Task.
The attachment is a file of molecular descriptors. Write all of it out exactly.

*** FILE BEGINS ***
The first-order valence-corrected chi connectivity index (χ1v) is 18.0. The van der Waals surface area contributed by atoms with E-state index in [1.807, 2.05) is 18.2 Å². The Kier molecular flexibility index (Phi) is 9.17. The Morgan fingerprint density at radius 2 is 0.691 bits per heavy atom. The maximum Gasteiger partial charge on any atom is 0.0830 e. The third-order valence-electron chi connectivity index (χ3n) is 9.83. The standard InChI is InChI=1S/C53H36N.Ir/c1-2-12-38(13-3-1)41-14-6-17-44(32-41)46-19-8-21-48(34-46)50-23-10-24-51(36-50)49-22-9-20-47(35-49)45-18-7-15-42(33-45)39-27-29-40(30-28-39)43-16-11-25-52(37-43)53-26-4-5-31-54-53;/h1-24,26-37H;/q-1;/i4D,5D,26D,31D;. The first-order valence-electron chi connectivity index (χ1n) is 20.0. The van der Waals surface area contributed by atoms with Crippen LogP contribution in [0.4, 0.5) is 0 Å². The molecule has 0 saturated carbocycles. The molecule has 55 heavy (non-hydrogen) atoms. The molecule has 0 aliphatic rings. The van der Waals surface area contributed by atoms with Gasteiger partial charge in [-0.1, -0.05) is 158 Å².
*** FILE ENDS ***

The first-order valence-corrected chi connectivity index (χ1v) is 18.0. The van der Waals surface area contributed by atoms with E-state index in [1.807, 2.05) is 18.2 Å². The Kier molecular flexibility index (Phi) is 9.17. The Morgan fingerprint density at radius 2 is 0.691 bits per heavy atom. The maximum Gasteiger partial charge on any atom is 0.0830 e. The third-order valence-electron chi connectivity index (χ3n) is 9.83. The standard InChI is InChI=1S/C53H36N.Ir/c1-2-12-38(13-3-1)41-14-6-17-44(32-41)46-19-8-21-48(34-46)50-23-10-24-51(36-50)49-22-9-20-47(35-49)45-18-7-15-42(33-45)39-27-29-40(30-28-39)43-16-11-25-52(37-43)53-26-4-5-31-54-53;/h1-24,26-37H;/q-1;/i4D,5D,26D,31D;. The first-order valence-electron chi connectivity index (χ1n) is 20.0. The van der Waals surface area contributed by atoms with Crippen LogP contribution in [0.4, 0.5) is 0 Å². The molecule has 0 saturated carbocycles. The molecule has 55 heavy (non-hydrogen) atoms. The molecule has 0 aliphatic rings. The van der Waals surface area contributed by atoms with Gasteiger partial charge in [-0.1, -0.05) is 158 Å².